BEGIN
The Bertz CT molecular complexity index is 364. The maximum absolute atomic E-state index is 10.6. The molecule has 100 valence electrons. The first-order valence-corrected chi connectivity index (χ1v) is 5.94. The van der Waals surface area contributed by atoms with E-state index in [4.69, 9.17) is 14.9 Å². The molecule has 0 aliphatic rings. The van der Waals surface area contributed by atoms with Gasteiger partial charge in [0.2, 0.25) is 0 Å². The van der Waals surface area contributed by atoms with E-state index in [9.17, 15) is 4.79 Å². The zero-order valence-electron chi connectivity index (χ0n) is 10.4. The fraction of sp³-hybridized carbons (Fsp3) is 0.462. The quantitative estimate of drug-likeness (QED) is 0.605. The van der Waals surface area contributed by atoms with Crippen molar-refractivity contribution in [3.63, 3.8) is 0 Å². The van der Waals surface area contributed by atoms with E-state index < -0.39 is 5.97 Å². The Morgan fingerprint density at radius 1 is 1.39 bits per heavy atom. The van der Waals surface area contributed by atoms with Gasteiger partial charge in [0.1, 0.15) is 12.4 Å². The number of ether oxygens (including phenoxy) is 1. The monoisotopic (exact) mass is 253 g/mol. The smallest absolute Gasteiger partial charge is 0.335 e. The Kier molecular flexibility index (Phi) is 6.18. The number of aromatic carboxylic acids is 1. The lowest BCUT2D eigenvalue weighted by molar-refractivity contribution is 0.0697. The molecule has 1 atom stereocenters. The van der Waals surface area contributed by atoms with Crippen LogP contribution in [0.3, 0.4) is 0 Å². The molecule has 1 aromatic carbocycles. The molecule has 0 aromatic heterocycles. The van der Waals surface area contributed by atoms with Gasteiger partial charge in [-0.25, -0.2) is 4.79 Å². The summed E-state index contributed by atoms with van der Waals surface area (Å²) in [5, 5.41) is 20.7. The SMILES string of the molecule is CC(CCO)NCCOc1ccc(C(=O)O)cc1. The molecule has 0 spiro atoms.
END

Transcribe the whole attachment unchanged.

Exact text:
The Bertz CT molecular complexity index is 364. The maximum absolute atomic E-state index is 10.6. The molecule has 100 valence electrons. The first-order valence-corrected chi connectivity index (χ1v) is 5.94. The van der Waals surface area contributed by atoms with E-state index in [4.69, 9.17) is 14.9 Å². The molecule has 0 aliphatic rings. The van der Waals surface area contributed by atoms with Gasteiger partial charge in [0.2, 0.25) is 0 Å². The van der Waals surface area contributed by atoms with E-state index in [9.17, 15) is 4.79 Å². The zero-order valence-electron chi connectivity index (χ0n) is 10.4. The fraction of sp³-hybridized carbons (Fsp3) is 0.462. The quantitative estimate of drug-likeness (QED) is 0.605. The van der Waals surface area contributed by atoms with Crippen molar-refractivity contribution in [3.63, 3.8) is 0 Å². The van der Waals surface area contributed by atoms with E-state index < -0.39 is 5.97 Å². The Morgan fingerprint density at radius 1 is 1.39 bits per heavy atom. The van der Waals surface area contributed by atoms with Gasteiger partial charge in [0.1, 0.15) is 12.4 Å². The number of ether oxygens (including phenoxy) is 1. The monoisotopic (exact) mass is 253 g/mol. The smallest absolute Gasteiger partial charge is 0.335 e. The Kier molecular flexibility index (Phi) is 6.18. The number of aromatic carboxylic acids is 1. The lowest BCUT2D eigenvalue weighted by molar-refractivity contribution is 0.0697. The molecule has 1 atom stereocenters. The van der Waals surface area contributed by atoms with Crippen LogP contribution in [0.3, 0.4) is 0 Å². The molecule has 1 aromatic carbocycles. The molecule has 0 aromatic heterocycles. The van der Waals surface area contributed by atoms with Gasteiger partial charge in [-0.25, -0.2) is 4.79 Å². The summed E-state index contributed by atoms with van der Waals surface area (Å²) in [5, 5.41) is 20.7. The SMILES string of the molecule is CC(CCO)NCCOc1ccc(C(=O)O)cc1. The molecule has 0 spiro atoms.